Did it feel like a business to you when you were kids and really getting rolling or did you just leave that all to somebody else and you were just on for the ride?

DUFF MCKAGEN: Luckily, we were in fairly good hands. We didn't get ripped off. We'd read a lot of stories. We played tough guys, like, "If you rip us off, we'll kick your ass" kind of thing. ... That was our only defense, because we didn't know anything else

MATT SORUM: I think we're more business savvy now than ever. But in those days, we were -- I don't want to sound pretentious, or whatever, but we were the real deal. I mean, we were out there doing it. I have to gauge how big the band was, because I came into the band to replace the original drummer. So I came in when the band was about 20 million records in with Appetite -- about 17 million or whatever.

My first gig was Rock in Rio, which is the biggest gig in South America, which is about ... 170,000 [people], something like that. That was my initial welcoming to the band gig, which was two nights, sold-out. And I remember when we got there, and we got off the plane, it was a mind-blowing experience.

DUFF MCKAGEN: It probably was more for him.

MATT SORUM: For me, I was just like, "whoa." I got off the plane and it was like being in the Beatles or something. It was the closest thing I could relate to being in the Beatles, because we were being chased by kids and, there was hundreds of kids outside the hotel. It definitely changed my life, everything just changed drastically. ...

How much did you guys make? ...

MATT SORUM: Millions and millions of dollars, yes. And we spent a lot of money. Like Duff said, we had not just a regular jet, we had a 727.

DUFF MCKAGEN: Well, we also had a very temperamental singer who would show up four hours late to Madison Square Garden, which is a union building. So, you're paying quadruple overtime, so you're paying to play.

We played Lausanne in Switzerland, where people take trains in, to go to the concert, [rail stations] in the stadiums. We had to pay to keep the train station open.

MATT SORUM: In retrospect, it makes for a good story, but we lost a sh--tload of dough. ...

DUFF MCKAGEN: But that was from within. That wasn't somebody else ripping us off, you know?

But, personally, did you get rich? And are you rich?

DUFF MCKAGEN: ... I'm fine. I've made good investments.

MATT SORUM: Now I realize that it's much better getting to the publishing game.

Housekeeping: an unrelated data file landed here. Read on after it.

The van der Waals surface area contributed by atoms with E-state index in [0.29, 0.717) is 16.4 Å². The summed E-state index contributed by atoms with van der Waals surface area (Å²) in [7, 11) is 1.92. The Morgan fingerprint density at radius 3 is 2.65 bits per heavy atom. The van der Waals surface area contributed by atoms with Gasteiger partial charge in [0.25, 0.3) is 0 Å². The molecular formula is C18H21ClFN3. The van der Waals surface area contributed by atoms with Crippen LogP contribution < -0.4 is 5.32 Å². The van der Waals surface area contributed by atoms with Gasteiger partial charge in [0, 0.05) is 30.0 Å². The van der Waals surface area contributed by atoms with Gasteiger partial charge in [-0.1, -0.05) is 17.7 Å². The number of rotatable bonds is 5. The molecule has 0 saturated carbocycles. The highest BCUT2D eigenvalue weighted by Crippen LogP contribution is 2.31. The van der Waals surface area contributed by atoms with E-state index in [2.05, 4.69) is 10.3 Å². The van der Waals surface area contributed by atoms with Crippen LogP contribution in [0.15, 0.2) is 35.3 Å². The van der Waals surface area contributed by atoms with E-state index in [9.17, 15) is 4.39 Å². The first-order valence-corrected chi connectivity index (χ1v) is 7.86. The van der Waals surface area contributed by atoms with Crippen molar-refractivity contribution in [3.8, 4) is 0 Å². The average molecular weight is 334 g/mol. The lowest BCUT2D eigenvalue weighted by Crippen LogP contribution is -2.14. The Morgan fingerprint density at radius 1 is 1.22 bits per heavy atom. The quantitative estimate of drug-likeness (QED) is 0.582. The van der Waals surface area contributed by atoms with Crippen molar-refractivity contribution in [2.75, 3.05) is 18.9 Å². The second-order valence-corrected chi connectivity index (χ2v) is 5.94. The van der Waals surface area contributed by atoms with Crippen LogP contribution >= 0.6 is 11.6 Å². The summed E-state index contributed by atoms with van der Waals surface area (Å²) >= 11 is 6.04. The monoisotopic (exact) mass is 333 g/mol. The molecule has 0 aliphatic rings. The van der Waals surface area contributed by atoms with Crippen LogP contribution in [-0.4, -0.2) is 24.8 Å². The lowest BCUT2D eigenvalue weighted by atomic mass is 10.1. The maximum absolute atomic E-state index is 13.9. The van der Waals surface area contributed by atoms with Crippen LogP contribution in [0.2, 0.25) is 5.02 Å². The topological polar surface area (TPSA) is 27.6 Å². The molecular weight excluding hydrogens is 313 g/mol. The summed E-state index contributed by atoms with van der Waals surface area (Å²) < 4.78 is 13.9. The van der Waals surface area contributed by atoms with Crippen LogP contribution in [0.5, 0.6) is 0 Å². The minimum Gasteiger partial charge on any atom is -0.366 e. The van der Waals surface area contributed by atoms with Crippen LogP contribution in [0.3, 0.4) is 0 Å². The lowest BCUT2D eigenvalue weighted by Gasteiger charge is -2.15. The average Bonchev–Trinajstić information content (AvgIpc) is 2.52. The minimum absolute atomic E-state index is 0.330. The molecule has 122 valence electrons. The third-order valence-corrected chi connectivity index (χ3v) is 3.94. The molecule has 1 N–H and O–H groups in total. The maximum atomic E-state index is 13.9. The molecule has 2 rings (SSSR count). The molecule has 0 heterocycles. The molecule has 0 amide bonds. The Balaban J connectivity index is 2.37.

DUFF MCKAGEN: We kept all of our publishing.

MATT SORUM: I didn't write any songs on those records. But I learned, through the business, it's nice to have some songwriting. That helps a lot, because that's your bread and butter. That always will come in. Every time those songs are on the radio, you see cash. For years and years after. That's your catalogue, that's your nest egg.

When it ended, did you know it was ending? What was it like?

DUFF MCKAGEN: Yeah, it got just kind of gross and ugly at the end. Matt and I actually had a band together, the Neurotic Outsiders. I'd just gotten sober and he was sober. And the two other guys, Steve Jones from Sex Pistols and John Taylor were sober. So it gave me a chance to go out and play sober, because that was my biggest fear. Like, "I'll never be able to play again, because I'm sober. I don't have something to loosen me up." We went out and we secured a million-dollar record deal, just out playing the Viper Room every Monday night.

MATT SORUM: Which encouraged us to move forward, especially just not relying on GN'R. That we're musicians in our own right. When I left the band, I sorta realized at a certain point that the business end of things and the money and the whole monetary thing sort of outshined what I'd originally intended to be in a band for, [which] was to be a great musician, play music, and make records.

Years had gone by when we stopped touring, where we were trying to make the next record. We stopped touring in 1993, we were still in the studio trying to record a record in 1997. I started not feeling anything for the music anymore. I'm like, "Man I'm hanging out because I'm still getting this check, and getting paid. Man, I gotta get back to playing music. I'm a musician."